The intimate connection between roots and soil particles is a prerequisite for the continuous flow of water and nutrients from soil to trees, and carbon flow from roots to the rhizosphere. The soil-root interface has been studied in multiple laboratory and greenhouse experiments. Yet its multiple roles and their differential contributions to tree health have rarely been experimentally studied on mature trees in the field. We took advantage of mature olive tree transplanting to test the physiological effects of breakage of the soil-root interface in situ. Eight olive trees were monitored following transplantation into a site located 4 km from their native site, along two years. Additional eight trees were monitored simultaneously at the native site, as control. To decrease mortality risk, transplanted trees were heavily pruned before transplanting, and were irrigated and fertilized in their new site. Transplanted trees had ~50% lower rates of leaf photosynthesis and transpiration; ~80% lower root starch content; and ~30% higher loss of xylem conductivity, than native trees. Leaf water potential (LWP) was similar across trees, becoming more negative in the transplanted trees only in the second year following transplanting. While starch content and xylem conductivity recovered in the second year, leaf gas exchange and LWP remained significantly lower than in native trees. Soil P and K were higher under transplanted trees that remained stressed than under trees that recovered. Breakage of the soil-root interface caused a multi-system stress to trees. The lack of persistent LWP response might indicate that loss of hydraulic conductivity was driven by root, rather than aboveground, embolisms. Degradation of starch in the roots indicates an increase in belowground sinks. In the long run, recovery of starch content means no carbon limitation; yet the prevailing effects on leaf activities suggest a long-term stress unrelated with water or carbon supply.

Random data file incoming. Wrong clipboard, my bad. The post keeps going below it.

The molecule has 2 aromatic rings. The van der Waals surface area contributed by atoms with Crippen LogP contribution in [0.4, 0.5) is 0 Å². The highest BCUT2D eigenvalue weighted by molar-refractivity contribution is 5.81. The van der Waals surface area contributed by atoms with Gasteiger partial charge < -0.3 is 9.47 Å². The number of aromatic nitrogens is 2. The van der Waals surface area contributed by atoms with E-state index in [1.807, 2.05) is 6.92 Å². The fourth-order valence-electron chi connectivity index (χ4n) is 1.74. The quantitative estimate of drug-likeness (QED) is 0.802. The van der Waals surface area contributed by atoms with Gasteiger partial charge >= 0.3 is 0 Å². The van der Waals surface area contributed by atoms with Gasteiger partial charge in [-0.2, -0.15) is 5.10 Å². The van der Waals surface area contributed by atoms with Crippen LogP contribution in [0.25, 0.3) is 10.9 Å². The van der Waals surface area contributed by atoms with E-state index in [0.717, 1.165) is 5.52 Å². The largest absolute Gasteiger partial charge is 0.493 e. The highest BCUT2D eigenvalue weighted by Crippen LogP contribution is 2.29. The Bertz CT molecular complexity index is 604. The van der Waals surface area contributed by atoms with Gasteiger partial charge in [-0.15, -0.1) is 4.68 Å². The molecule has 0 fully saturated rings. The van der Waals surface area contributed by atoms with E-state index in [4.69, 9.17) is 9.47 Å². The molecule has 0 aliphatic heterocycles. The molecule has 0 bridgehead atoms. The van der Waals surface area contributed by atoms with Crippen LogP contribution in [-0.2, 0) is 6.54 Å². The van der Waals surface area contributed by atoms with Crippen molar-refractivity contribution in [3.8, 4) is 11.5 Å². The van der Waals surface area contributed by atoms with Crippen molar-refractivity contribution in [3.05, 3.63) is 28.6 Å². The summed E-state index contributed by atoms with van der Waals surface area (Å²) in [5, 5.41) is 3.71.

All Science Journal Classification (ASJC) codes
- Global and Planetary Change
- Agronomy and Crop Science
- Atmospheric Science